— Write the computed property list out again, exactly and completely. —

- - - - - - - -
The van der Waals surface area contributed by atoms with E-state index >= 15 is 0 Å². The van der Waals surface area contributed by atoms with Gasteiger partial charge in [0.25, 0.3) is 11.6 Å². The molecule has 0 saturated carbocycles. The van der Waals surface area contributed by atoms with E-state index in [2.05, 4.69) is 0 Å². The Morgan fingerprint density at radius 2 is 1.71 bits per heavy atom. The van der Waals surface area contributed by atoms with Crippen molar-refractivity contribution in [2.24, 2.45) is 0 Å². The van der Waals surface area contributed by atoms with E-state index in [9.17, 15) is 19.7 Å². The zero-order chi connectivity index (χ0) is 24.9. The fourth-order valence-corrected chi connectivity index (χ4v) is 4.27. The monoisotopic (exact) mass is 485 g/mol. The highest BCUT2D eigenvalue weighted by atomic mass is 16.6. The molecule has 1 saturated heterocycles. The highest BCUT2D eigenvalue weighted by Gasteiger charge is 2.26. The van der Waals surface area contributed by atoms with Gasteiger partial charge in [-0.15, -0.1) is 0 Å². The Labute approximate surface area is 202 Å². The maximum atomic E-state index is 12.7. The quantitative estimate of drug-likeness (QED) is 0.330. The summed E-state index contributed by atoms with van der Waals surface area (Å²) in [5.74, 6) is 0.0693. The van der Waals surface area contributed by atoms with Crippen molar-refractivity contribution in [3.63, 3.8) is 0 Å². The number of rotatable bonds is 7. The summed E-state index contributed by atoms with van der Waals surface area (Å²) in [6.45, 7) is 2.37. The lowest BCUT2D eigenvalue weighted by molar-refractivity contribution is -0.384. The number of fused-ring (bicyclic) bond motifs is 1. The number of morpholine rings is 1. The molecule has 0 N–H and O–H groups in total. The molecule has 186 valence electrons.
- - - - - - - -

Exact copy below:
The van der Waals surface area contributed by atoms with E-state index >= 15 is 0 Å². The van der Waals surface area contributed by atoms with Gasteiger partial charge in [0.25, 0.3) is 11.6 Å². The molecule has 0 saturated carbocycles. The van der Waals surface area contributed by atoms with E-state index in [2.05, 4.69) is 0 Å². The Morgan fingerprint density at radius 2 is 1.71 bits per heavy atom. The van der Waals surface area contributed by atoms with Crippen molar-refractivity contribution in [2.24, 2.45) is 0 Å². The van der Waals surface area contributed by atoms with E-state index in [9.17, 15) is 19.7 Å². The zero-order chi connectivity index (χ0) is 24.9. The fourth-order valence-corrected chi connectivity index (χ4v) is 4.27. The monoisotopic (exact) mass is 485 g/mol. The highest BCUT2D eigenvalue weighted by atomic mass is 16.6. The molecule has 1 saturated heterocycles. The highest BCUT2D eigenvalue weighted by Gasteiger charge is 2.26. The van der Waals surface area contributed by atoms with Gasteiger partial charge in [-0.15, -0.1) is 0 Å². The Labute approximate surface area is 202 Å². The maximum atomic E-state index is 12.7. The quantitative estimate of drug-likeness (QED) is 0.330. The summed E-state index contributed by atoms with van der Waals surface area (Å²) in [5.74, 6) is 0.0693. The van der Waals surface area contributed by atoms with Crippen molar-refractivity contribution in [3.63, 3.8) is 0 Å². The number of rotatable bonds is 7. The summed E-state index contributed by atoms with van der Waals surface area (Å²) in [6.45, 7) is 2.37. The lowest BCUT2D eigenvalue weighted by molar-refractivity contribution is -0.384. The number of fused-ring (bicyclic) bond motifs is 1. The number of morpholine rings is 1. The molecule has 0 N–H and O–H groups in total. The molecule has 186 valence electrons.